An angry Cypriot menacingly parked an excavator outside his bank last Saturday, ready to smash through the doors in protest. Others demonstrated outside Parliament through the weekend and Monday. All were showing their fierce opposition to the European Central Bank plan which will confiscate 6.75%-9.9% of Cyprus's bank deposits in exchange for a bank bailout.
As unfortunate as this situation may be for the people of Cyprus, why is this tiny Island with just over a million people making front page news across America? The direct seizure of people's money from their bank accounts is alarming, and some worry that it will set a dangerous precedent in Europe or even here in the United States. David Zervos, the head of market strategy at New York-based Jefferies bank, declared that this event amounts to "a nuclear war on savings and wealth." Despite the shock and disgust at Cyprus's blatant confiscation of private property, the painful reality is that Cypriots got off easy compared to our own bank bailout, which continues to this day.
In response to the sub-prime mortgage meltdown in 2007, our Federal Reserve slashed interest rates to near zero, an unprecedented move. These rates determine both the rate at which banks can borrow as well as the rates that banks pay to your savings accounts. If you have been wondering why your savings account yields a paltry half percent (at best), it's because this policy has been providing banks with cheap capital at your expense.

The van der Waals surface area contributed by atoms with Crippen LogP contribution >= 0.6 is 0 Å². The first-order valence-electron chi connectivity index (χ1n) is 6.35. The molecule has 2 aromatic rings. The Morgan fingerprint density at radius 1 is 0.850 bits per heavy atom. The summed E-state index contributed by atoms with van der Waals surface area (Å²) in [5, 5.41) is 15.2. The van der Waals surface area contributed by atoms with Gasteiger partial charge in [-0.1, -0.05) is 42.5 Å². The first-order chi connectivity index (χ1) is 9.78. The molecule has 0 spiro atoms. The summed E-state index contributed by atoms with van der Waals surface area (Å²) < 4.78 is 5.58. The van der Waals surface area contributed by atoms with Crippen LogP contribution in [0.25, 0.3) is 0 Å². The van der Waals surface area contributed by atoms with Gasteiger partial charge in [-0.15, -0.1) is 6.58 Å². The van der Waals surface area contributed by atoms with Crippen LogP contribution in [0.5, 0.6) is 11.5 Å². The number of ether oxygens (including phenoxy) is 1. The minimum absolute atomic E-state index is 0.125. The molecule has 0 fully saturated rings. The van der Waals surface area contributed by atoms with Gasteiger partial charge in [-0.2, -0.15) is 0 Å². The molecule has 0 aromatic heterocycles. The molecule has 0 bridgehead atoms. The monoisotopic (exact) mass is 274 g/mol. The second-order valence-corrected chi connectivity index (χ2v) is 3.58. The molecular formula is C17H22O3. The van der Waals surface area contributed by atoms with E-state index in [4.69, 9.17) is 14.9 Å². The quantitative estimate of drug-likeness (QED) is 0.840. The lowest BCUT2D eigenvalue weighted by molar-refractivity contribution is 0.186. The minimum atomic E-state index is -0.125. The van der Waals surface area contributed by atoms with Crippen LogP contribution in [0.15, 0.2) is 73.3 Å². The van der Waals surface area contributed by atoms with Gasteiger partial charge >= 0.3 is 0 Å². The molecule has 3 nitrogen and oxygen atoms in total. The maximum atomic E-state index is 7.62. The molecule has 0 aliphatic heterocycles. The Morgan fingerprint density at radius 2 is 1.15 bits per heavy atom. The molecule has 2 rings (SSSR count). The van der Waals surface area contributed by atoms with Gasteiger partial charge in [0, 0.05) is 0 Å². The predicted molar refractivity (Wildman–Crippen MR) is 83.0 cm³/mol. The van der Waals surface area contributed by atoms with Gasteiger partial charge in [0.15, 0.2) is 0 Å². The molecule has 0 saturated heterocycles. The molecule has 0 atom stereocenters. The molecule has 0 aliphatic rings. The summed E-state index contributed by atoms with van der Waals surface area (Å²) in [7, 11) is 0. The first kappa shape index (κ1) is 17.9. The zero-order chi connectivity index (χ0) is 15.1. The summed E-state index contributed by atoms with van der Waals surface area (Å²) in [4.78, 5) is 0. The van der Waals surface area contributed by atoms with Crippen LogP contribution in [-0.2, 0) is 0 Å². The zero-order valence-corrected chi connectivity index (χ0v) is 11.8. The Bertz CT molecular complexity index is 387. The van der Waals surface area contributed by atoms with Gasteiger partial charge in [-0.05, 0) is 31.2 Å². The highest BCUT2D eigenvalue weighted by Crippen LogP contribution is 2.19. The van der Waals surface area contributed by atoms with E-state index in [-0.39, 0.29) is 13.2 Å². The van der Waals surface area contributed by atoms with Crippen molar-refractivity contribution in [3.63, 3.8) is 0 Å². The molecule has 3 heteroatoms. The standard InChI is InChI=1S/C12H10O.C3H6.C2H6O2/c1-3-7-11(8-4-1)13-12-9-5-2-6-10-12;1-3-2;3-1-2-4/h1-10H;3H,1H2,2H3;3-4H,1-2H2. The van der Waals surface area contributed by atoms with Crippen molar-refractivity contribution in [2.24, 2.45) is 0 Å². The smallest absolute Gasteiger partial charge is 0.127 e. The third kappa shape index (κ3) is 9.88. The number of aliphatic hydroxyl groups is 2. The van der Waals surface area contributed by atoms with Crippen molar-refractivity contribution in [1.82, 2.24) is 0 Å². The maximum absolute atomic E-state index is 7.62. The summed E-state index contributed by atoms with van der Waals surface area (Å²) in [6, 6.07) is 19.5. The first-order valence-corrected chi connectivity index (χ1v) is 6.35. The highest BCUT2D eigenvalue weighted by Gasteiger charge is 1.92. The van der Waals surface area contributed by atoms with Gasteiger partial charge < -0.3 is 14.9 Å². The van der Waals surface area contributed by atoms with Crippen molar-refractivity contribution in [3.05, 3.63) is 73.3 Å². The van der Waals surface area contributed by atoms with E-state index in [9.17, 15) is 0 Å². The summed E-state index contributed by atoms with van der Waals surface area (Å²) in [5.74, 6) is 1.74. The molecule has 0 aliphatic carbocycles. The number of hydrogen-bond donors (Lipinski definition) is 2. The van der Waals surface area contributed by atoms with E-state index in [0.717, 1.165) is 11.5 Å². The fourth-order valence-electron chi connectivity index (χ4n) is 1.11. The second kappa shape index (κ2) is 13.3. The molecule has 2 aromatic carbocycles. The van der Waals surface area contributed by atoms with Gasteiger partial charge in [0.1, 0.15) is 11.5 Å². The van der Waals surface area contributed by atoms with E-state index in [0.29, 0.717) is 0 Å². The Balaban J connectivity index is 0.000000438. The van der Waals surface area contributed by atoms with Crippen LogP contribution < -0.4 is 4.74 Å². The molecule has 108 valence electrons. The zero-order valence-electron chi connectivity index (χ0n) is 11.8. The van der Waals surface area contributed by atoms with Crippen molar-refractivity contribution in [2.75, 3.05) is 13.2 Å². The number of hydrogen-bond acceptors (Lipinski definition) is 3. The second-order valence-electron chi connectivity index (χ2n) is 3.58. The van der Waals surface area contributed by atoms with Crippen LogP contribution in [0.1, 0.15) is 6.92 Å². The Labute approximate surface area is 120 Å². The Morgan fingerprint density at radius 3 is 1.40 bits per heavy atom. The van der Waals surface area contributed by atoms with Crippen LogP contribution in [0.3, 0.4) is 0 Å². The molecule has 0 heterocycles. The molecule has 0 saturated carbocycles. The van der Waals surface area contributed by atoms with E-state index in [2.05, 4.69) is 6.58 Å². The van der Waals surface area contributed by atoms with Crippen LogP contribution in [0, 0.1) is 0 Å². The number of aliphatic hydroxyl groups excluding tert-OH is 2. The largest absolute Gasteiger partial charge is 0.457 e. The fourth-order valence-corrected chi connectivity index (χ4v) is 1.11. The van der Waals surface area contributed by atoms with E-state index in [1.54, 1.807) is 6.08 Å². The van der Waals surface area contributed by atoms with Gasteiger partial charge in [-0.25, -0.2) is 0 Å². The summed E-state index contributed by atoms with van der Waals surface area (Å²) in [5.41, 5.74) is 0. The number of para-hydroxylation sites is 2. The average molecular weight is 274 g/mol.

Specifically, the interest rate on bank deposits was 5.46% before the Fed began cutting rates in October 2007, according to FactSet Research. Today, the rate stands at roughly .25%. Had you kept your money in the bank through that time, the lost interest on your deposits would total approximately 33.4%. If Cyprus has declared a nuclear war on savings and wealth, we have secretly been waging war by pouring radiation into the water supply.
The slashing of the savings rate affects not only your bank account, but your pension savings as well. The crisis has pushed many pension funds to the brink of insolvency and has led to a desperate search for better yields. Bond markets and dividend paying stocks have already been bid up to bubbly highs, so investors are chasing even riskier assets to meet return requirements. As the Wall Street Journal reported earlier last week, this desperation has led pension funds to pile into risky real estate assets.[i] Coming off the heels of a mortgage crisis, this should set off alarm bells.
It gets worse. The Federal Reserve has tripled the money supply since the beginning of the Great Recession[ii] in another measure to pump up otherwise insolvent financial institutions. Our inflationary policy carries the risk that we could significantly lower the value of our dollar even further. In other words, when you finally spend the money that hasn't been accruing any interest, it will buy even less than before.
If Cyprus passes the bailout vote, depositors will be angry to see less money in their bank accounts when they re-open on Thursday. If you check your own bank account this Thursday, nothing will have changed. Unfortunately, the tricks our government has pulled to keep it that way have left you worse off than the Cypriots. Neither scenario is desirable, but in this case, it may actually be better to get punched in the gut than kicked in the back of the head.
More questions on Cyprus Savings Raid (Mar 16, 2013):